For an edition of fifty prints on fairly heavy stock, four blotters somewhat larger than the sheets to be printed are saturated with clean water. These are interleaved between five dry ones and put between covers (two pieces of linoleum make good ones) under a weight for an hour or so. Then sheets of paper are sandwiched between blotters. After a while eighteen dry sheets are again interleaved between every damp one and blotter, with one outside each end against the cover. An hour or two later the remaining thirty-four drys are laid between the wet ones and allowed to acquire virtue through the night. Sixty sheets will be accounted for - ten being allowed for spoilage. In the thinner and softer Japanese papers batches of six or seven sheets could be placed between the wet blotters and left undisturbed over night. Before commencing to print, the following morning, every other sheet might be turned upside down, and the driest put next to blotters at the bottom of the pile. At the same time make sure that the proper face is uppermost. The watermark gives the clue. If the upper face of the uncut sheets are marked before cutting apart it will save trouble later in determining the proper side to print on.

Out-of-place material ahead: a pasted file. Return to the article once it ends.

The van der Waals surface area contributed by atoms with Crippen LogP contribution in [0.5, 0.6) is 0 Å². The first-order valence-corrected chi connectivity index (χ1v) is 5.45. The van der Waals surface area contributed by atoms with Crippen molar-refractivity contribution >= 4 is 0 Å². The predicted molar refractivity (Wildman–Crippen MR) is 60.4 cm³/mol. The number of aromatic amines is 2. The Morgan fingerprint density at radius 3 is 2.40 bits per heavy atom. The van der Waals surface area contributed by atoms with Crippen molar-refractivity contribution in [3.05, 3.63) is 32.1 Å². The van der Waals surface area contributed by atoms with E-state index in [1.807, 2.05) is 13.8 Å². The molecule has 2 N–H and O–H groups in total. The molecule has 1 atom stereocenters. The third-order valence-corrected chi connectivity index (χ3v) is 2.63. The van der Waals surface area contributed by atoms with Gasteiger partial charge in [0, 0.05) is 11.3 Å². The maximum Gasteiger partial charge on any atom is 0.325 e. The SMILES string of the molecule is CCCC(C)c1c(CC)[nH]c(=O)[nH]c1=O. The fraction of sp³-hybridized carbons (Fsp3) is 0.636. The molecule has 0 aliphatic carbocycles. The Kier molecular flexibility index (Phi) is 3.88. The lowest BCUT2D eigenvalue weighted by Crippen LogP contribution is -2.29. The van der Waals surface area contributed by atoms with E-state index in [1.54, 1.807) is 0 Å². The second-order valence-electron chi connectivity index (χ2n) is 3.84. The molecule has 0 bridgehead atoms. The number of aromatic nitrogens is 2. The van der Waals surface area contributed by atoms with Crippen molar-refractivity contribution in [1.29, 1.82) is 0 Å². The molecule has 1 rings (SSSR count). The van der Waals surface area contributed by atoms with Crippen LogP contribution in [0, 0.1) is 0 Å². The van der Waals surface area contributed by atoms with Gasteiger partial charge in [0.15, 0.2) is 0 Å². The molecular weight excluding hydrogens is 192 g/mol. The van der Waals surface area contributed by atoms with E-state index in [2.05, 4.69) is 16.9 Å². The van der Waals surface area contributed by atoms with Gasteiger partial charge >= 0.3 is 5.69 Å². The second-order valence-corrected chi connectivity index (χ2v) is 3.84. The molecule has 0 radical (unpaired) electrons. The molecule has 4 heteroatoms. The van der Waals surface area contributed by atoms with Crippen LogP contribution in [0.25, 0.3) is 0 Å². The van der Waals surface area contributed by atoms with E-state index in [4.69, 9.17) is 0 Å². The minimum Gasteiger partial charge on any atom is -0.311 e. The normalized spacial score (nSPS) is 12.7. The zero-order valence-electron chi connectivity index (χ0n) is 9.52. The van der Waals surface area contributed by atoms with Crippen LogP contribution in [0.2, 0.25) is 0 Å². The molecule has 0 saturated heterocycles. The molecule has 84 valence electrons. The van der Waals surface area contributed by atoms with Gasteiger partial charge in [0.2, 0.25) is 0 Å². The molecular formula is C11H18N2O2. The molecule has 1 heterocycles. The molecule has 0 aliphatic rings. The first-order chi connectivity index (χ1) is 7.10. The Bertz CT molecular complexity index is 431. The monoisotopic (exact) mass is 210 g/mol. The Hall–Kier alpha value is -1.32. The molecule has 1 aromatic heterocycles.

The paper ought not to present a mottled appearance, nor should moisture be visible; that would indicate too much dampness. The printing is done as when dry paper is used, except that as the impressions are made they are placed between dry blotters - a tissue sheet above the print to keep them clean. It will be necessary to guard carefully against the use of dirty or colored papers as well as blotters which have been charred in drying, coming in contact at any time with dampened paper, for dirt and color are very easily absorbed.
If the white coating on the block has been too thick the damp paper is likely to adhere when being printed. The white of egg used as binder for the paint is responsible for the misdeed. The surplus coating has to be carefully scraped down with a sharp steel scraper, and perhaps some details on the block recut.